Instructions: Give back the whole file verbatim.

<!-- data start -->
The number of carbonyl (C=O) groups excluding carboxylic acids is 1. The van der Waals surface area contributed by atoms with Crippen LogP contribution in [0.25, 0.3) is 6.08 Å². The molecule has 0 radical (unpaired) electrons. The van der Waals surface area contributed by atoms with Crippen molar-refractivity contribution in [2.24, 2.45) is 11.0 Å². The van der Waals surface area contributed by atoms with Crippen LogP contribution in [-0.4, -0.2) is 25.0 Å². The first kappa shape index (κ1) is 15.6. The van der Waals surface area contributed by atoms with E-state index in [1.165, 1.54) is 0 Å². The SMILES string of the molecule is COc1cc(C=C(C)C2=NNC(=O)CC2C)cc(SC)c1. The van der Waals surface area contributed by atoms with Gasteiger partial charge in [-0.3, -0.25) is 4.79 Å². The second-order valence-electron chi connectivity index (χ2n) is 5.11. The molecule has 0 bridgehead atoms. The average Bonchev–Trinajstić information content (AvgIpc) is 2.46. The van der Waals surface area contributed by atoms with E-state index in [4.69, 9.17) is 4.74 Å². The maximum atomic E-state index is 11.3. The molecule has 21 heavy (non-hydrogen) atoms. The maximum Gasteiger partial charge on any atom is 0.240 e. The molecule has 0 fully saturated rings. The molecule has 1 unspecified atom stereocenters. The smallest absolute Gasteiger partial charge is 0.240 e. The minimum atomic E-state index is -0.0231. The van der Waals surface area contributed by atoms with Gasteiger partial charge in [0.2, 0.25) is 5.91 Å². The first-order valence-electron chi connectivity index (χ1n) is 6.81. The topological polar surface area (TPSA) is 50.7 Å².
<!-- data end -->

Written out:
The number of carbonyl (C=O) groups excluding carboxylic acids is 1. The van der Waals surface area contributed by atoms with Crippen LogP contribution in [0.25, 0.3) is 6.08 Å². The molecule has 0 radical (unpaired) electrons. The van der Waals surface area contributed by atoms with Crippen molar-refractivity contribution in [2.24, 2.45) is 11.0 Å². The van der Waals surface area contributed by atoms with Crippen LogP contribution in [-0.4, -0.2) is 25.0 Å². The first kappa shape index (κ1) is 15.6. The van der Waals surface area contributed by atoms with E-state index in [1.165, 1.54) is 0 Å². The SMILES string of the molecule is COc1cc(C=C(C)C2=NNC(=O)CC2C)cc(SC)c1. The van der Waals surface area contributed by atoms with Gasteiger partial charge in [-0.3, -0.25) is 4.79 Å². The second-order valence-electron chi connectivity index (χ2n) is 5.11. The molecule has 0 bridgehead atoms. The average Bonchev–Trinajstić information content (AvgIpc) is 2.46. The van der Waals surface area contributed by atoms with E-state index in [4.69, 9.17) is 4.74 Å². The maximum atomic E-state index is 11.3. The molecule has 21 heavy (non-hydrogen) atoms. The maximum Gasteiger partial charge on any atom is 0.240 e. The molecule has 0 fully saturated rings. The molecule has 1 unspecified atom stereocenters. The smallest absolute Gasteiger partial charge is 0.240 e. The minimum atomic E-state index is -0.0231. The van der Waals surface area contributed by atoms with Gasteiger partial charge in [0.2, 0.25) is 5.91 Å². The first-order valence-electron chi connectivity index (χ1n) is 6.81. The topological polar surface area (TPSA) is 50.7 Å².